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TiVo Moves to Bypass Cable

CowboyNeal posted more than 9 years ago | from the changing-the-middle-man dept.

Television 286

Thomas Hawk writes "TiVo is throwing in the towel on cable. According to CEO Mike Ramsay, 'offering service through one of the primary cable platforms is not the best way to grow our business at this time, because the economics are not very attractive, instead, we have decided to embrace the PC as our friend.' This may add to the complexity of an already convoluted message that TiVo has been criticized for being unable to articulate to the masses. In the same article TiVo says it plans to introduce a new line of recorders that will accept CableCards. The company has declined to say when new machines will be introduced or how much they will cost. Most significantly, there is still no elaboration as to whether this new standalone box will be able to record cable or satellite HDTV."

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huh (2, Insightful)

menace690 (531682) | more than 9 years ago | (#11284733)

What is a cable card?

Re:huh (1)

TPIRman (142895) | more than 9 years ago | (#11284798)

Essentially, it's a cable card in a box.

http://tech2.nytimes.com/mem/technology/techrevi ew .html?res=9C0DE1DB1739F933A05751C1A9629C8B63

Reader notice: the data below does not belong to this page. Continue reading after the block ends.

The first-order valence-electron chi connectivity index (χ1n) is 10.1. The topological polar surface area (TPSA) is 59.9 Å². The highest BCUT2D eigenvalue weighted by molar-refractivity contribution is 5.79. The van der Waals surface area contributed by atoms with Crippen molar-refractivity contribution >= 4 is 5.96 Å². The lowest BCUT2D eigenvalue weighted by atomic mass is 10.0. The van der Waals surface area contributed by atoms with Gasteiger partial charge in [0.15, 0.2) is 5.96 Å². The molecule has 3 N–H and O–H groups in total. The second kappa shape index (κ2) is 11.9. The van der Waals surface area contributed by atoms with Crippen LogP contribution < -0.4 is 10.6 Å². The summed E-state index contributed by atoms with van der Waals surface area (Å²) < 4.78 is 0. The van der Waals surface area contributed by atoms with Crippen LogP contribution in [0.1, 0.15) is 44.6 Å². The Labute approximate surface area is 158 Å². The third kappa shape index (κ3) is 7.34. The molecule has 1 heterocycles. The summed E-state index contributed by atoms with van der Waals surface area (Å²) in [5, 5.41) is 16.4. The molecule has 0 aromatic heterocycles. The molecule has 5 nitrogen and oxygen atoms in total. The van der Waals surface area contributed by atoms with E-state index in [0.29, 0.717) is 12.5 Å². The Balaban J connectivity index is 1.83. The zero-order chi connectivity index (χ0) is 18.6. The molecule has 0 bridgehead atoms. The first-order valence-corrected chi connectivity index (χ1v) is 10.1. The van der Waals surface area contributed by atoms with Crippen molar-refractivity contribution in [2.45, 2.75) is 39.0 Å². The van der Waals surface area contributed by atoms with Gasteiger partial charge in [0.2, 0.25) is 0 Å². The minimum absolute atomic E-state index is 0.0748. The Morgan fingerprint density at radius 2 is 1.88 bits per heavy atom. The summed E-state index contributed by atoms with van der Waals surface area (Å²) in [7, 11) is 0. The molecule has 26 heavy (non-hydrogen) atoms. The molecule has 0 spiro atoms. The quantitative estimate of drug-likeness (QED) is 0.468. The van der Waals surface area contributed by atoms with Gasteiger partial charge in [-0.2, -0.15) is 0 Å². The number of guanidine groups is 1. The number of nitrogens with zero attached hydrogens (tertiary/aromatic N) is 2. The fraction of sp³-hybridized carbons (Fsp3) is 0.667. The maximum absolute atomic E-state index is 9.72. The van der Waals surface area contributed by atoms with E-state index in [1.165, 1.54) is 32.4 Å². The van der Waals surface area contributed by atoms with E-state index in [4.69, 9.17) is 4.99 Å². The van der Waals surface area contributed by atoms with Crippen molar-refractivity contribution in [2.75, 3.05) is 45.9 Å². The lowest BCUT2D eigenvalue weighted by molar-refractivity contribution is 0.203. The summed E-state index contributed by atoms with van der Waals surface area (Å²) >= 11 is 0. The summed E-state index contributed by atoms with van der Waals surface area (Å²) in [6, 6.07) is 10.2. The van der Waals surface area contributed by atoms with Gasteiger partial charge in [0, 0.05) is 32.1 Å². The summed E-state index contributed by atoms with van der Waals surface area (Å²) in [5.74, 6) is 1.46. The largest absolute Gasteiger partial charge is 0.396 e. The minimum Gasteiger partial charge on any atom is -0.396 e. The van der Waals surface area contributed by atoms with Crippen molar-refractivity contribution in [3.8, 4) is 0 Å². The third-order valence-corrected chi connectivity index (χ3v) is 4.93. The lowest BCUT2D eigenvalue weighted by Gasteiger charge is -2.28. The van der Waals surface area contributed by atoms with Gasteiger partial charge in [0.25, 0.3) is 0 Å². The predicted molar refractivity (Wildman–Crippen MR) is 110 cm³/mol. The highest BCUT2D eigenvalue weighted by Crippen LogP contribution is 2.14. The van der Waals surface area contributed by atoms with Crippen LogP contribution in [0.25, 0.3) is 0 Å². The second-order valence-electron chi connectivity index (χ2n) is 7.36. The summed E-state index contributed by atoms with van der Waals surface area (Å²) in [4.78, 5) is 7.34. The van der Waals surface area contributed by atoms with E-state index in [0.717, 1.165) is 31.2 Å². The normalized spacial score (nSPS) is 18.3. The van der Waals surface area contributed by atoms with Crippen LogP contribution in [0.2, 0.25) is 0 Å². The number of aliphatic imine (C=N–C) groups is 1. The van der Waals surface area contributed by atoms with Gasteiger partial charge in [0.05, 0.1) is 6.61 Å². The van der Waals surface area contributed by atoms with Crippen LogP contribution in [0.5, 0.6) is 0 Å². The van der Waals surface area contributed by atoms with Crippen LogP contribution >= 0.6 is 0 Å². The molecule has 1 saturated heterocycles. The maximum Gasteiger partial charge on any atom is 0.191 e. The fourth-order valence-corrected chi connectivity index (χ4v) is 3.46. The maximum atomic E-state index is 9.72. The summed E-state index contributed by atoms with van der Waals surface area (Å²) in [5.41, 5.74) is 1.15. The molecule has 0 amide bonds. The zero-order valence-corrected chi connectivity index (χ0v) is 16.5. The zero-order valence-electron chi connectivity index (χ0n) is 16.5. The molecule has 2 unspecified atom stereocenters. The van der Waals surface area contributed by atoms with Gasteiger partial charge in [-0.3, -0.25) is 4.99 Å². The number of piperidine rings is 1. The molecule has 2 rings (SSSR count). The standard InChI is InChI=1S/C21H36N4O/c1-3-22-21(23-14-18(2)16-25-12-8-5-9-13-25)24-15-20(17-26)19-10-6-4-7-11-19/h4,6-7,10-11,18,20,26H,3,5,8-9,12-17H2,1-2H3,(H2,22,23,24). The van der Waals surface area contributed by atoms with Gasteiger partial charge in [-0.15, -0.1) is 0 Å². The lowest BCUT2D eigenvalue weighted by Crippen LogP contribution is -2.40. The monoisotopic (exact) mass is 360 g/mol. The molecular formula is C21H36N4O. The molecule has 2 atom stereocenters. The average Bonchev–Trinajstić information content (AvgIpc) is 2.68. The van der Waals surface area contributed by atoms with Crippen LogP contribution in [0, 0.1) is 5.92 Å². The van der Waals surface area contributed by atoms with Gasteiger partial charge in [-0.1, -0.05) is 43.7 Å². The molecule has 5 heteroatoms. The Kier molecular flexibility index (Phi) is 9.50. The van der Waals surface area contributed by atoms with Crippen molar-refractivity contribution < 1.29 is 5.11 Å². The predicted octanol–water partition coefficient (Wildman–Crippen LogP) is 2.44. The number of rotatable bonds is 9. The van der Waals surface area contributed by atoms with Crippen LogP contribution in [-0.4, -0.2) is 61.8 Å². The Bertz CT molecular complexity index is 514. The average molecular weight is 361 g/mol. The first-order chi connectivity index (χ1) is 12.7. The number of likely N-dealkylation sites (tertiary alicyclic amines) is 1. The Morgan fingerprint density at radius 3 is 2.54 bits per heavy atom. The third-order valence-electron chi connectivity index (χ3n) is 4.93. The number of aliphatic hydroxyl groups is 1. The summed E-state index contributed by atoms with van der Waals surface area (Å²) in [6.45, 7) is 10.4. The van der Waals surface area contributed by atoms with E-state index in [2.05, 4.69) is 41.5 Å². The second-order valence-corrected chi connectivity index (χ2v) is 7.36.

Re:huh (1)

PornMaster (749461) | more than 9 years ago | (#11284811)

Presumably the smartcard that you can use to tune your cable company's digital cable offering without using their box, which was mentioned in the article.

Re:huh (5, Informative)

plilja (91030) | more than 9 years ago | (#11284813)

A cable card is a hardware card, issued by your cable provider, that allows the decoding of cable channels that are broadcast with encryption. I don't believe any of the large cable companies are currently issuing cable cards, but they are supposed to start issuing them by the end of 2006. Cable cards are required for any third party hardware to decode encrypted channels on third party hardware. Pretty much all extra content (HBO, Pay-Per-View, etc.) is encrypted, and most of the cable companies are concidering, or already have, started to encrypt non-extra content as well (that is any content above "basic-cable" level).

Re:huh (0)

Anonymous Coward | more than 9 years ago | (#11284832)

All the major cable companies will give you a CableCard if you ask for it.

Re:huh (1, Informative)

Anonymous Coward | more than 9 years ago | (#11284841)

All cable companies have and support cable cards per the FCC. Many of Toshiba HDTV's support it already and more are on the way.

It allows you to decode digital cable channels (including HDTV) without a "box". Encrypted or not, the major point is decoding the digital QAM from the cable network.

The downside is that it is only one-way. There is no ability to interact back with the cable company hence no Video on Demand OR Impulse PPV (all Pay-per-views will require a call to customer service).

Other than that they are pretty cool. I am eagerly awaiting a PCI based cablecard device for the computer. *drool*

dpjax

Satellite? (1)

bill_mcgonigle (4333) | more than 9 years ago | (#11284995)

All cable companies have and support cable cards per the FCC.

Anybody know if the FCC has this requirement for Satellite providers (despite the moniker)?